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WebRTC, Google, and the W3C

by OnSIP

Learn about the relationship between Google, the W3C, and WebRTC.

WebRTC offers developers unprecedented capabilities for streaming voice and video data through the browser. The three WebRTC APIs - getUserMedia, RTCDataChannel, RTCPeerConnection - work together to capture, relay, and render the input that comes from a computer’s webcam and microphone from one browser to another. From its inception, WebRTC has been backed by some of the web’s leading development teams. But Google, more than any other company, has paved the way for WebRTC’s success. From its inception in the Chrome team’s lab to its current status as a game-changing technology, WebRTC has relied on Google’s backing to sustain its growth. Google and WebRTC, for better or worse, are inseparable entities at this point. This of course has ramifications for WebRTC’s codification at the W3C.

Google and WebRTC - A History

The history of Google and WebRTC is actually the story of several different companies becoming interworking subsidiaries of a larger project. Google used its finances, stature, and engineering prowess to produce WebRTC as the first true in-browser solution to real-time communications in 2011. The sudden renaissance of browser-based RTC in 2011 was spurred by a series of mergers. Google acquired On2, the creators of the VP8 video codec, and Global IP solutions, a company that was already licensing low level components for RTC. With these new resources, the WebRTC Chrome project was born. Google made the project open source, and its developers ultimately settled on G.711, OPUS, and VP8 as the required codecs for the WebRTC API. The first implementation of WebRTC was built by Ericsson in 2011. In November 2012, Chrome 23 became the first large scale browser to offer embedded WebRTC functionality right out of the box.

Google and WebRTC - Overarching Design

The relationship between Google and WebRTC begins with the fundamental design decisions the Chrome team made when they inaugurated the project. Google’s vision of real-time, in-browser communication begins with three HTML5-based Application Programming Interfaces (API) that allow JavaScript to manipulate streaming media to traditional audio and video objects in HTML. getUserMedia is tasked with capturing and transmitting audiovisual data from the computer’s microphone and webcam and turning this information into JavaScript objects that can be manipulated with ease. RTCPeerConnection is a signaling agnostic API that connects peers (i.e. browsers) across the Internet. RTCDataChannel allows for real-time data exchange (i.e. text chat) and gives RTCPeerConnection more flexibility in how it can usher streaming data across the internet.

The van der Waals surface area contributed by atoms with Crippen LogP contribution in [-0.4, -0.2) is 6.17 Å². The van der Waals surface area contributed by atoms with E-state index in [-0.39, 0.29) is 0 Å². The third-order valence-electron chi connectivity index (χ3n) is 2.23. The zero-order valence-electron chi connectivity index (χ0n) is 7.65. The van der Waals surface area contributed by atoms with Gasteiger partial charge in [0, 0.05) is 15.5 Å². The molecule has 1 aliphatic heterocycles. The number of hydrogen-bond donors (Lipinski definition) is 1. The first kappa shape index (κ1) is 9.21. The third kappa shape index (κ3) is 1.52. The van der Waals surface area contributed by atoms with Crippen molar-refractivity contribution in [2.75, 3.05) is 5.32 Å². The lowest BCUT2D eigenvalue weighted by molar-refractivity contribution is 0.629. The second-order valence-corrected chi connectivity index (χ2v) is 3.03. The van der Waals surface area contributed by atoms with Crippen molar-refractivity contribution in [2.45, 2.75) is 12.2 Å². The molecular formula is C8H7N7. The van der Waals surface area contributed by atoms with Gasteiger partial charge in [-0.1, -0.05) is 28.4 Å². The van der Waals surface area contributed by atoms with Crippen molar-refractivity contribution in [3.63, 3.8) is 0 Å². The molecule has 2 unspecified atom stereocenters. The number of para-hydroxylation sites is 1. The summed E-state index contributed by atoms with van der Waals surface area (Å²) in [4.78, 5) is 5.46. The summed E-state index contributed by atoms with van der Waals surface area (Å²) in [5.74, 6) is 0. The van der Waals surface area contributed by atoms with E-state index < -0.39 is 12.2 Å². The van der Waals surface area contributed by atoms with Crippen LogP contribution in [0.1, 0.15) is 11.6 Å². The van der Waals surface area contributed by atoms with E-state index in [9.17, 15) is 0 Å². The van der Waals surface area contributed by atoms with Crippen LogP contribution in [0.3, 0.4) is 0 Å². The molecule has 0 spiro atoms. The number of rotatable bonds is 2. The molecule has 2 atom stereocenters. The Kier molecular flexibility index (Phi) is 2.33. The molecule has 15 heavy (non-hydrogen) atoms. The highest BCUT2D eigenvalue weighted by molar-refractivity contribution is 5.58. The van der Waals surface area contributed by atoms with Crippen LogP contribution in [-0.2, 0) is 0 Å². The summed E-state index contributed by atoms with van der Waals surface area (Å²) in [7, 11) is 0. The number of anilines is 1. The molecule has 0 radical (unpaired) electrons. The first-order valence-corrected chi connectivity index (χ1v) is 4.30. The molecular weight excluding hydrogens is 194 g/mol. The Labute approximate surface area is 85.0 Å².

The decision to treat traditional data separately from audiovisual streams comes from Google’s desire to give RTCDataChannel bidirectional support like WebSockets. This allows data to arrive asynchronously, which leads to faster transfer rates and greater delivery efficiency. The unchosen signaling mechanism of RTCPeerConnection gives developers leeway in crafting the underlying architecture of the way an app can communicate across the Internet. OnSIP has a mature SIP platform that offers a reliable solution to developers who want to scale their WebRTC application, broker connections between endpoints, and traverse NAT and firewall settings that can disrupt real-time data sharing.

Google and WebRTC at the W3C

The World Wide Web Consortium (W3C) is the international standards foundation for the world wide web. The 385 member panel was founded in 1994 by Tim Berners-Lee, and the group is primarily responsible for codifying major advances in web technology. WebRTC has experienced significant adoption, and it is currently completely interoperable between Chrome and Firefox, but it is still awaiting official codification by the W3C. Official standardization will likely pave the way for other companies, such as Microsoft and Apple, to utilize the technology.

The official WebRTC specification that will be submitted to the W3C will not be the exact same WebRTC that Google outlined in its initial 2011 release. But the fundamental architecture of the APIs and their duties within the WebRTC framework have never changed. The initial premise of WebRTC - to offer developers simple JavaScript functionality that can easily manipulate streaming media - is still the broader goal of the project. Google’s initial WebRTC specifications have proven to be highly successful in an overarching sense. Although variants of the technology have arisen (most notably Mozilla’s spec), the defining aspects of WebRTC will remain the same when they are presented to the W3C.

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